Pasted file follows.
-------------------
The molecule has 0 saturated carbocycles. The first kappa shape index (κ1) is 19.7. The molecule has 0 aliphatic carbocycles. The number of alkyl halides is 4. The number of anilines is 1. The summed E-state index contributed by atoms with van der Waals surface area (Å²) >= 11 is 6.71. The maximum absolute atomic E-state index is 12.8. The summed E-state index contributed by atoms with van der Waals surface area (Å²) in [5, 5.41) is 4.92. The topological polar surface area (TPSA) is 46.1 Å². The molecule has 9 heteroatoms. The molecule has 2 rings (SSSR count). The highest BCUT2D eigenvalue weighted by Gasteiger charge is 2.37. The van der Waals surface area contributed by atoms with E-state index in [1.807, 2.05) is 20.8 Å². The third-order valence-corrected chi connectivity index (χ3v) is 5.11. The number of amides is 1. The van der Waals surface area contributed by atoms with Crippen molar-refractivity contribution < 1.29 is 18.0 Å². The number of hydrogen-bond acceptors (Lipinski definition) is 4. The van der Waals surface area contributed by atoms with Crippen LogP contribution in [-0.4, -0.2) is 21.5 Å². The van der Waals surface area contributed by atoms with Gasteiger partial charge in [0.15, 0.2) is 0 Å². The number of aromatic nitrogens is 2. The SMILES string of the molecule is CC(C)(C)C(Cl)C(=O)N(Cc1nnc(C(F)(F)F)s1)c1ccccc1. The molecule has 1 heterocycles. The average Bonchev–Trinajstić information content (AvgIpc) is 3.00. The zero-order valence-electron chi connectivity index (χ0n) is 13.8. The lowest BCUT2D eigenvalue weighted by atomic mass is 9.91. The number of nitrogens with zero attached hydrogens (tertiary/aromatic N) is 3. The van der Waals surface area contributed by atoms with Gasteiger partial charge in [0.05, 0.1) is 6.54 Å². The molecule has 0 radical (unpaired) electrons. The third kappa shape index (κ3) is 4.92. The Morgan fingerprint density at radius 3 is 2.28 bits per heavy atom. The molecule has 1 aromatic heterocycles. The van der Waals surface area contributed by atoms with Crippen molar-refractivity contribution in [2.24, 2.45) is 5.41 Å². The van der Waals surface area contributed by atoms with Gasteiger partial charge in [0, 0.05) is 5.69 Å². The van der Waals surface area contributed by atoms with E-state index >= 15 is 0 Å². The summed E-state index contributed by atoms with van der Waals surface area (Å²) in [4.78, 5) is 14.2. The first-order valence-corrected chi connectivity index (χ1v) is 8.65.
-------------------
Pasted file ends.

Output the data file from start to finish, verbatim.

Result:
The molecule has 0 saturated carbocycles. The first kappa shape index (κ1) is 19.7. The molecule has 0 aliphatic carbocycles. The number of alkyl halides is 4. The number of anilines is 1. The summed E-state index contributed by atoms with van der Waals surface area (Å²) >= 11 is 6.71. The maximum absolute atomic E-state index is 12.8. The summed E-state index contributed by atoms with van der Waals surface area (Å²) in [5, 5.41) is 4.92. The topological polar surface area (TPSA) is 46.1 Å². The molecule has 9 heteroatoms. The molecule has 2 rings (SSSR count). The highest BCUT2D eigenvalue weighted by Gasteiger charge is 2.37. The van der Waals surface area contributed by atoms with E-state index in [1.807, 2.05) is 20.8 Å². The third-order valence-corrected chi connectivity index (χ3v) is 5.11. The number of amides is 1. The van der Waals surface area contributed by atoms with Crippen molar-refractivity contribution < 1.29 is 18.0 Å². The number of hydrogen-bond acceptors (Lipinski definition) is 4. The van der Waals surface area contributed by atoms with Crippen LogP contribution in [-0.4, -0.2) is 21.5 Å². The van der Waals surface area contributed by atoms with Gasteiger partial charge in [0.15, 0.2) is 0 Å². The number of aromatic nitrogens is 2. The SMILES string of the molecule is CC(C)(C)C(Cl)C(=O)N(Cc1nnc(C(F)(F)F)s1)c1ccccc1. The molecule has 1 heterocycles. The average Bonchev–Trinajstić information content (AvgIpc) is 3.00. The zero-order valence-electron chi connectivity index (χ0n) is 13.8. The lowest BCUT2D eigenvalue weighted by atomic mass is 9.91. The number of nitrogens with zero attached hydrogens (tertiary/aromatic N) is 3. The van der Waals surface area contributed by atoms with Gasteiger partial charge in [0.05, 0.1) is 6.54 Å². The molecule has 0 radical (unpaired) electrons. The third kappa shape index (κ3) is 4.92. The Morgan fingerprint density at radius 3 is 2.28 bits per heavy atom. The molecule has 1 aromatic heterocycles. The van der Waals surface area contributed by atoms with Crippen molar-refractivity contribution in [2.24, 2.45) is 5.41 Å². The van der Waals surface area contributed by atoms with Gasteiger partial charge in [0, 0.05) is 5.69 Å². The van der Waals surface area contributed by atoms with E-state index >= 15 is 0 Å². The summed E-state index contributed by atoms with van der Waals surface area (Å²) in [4.78, 5) is 14.2. The first-order valence-corrected chi connectivity index (χ1v) is 8.65.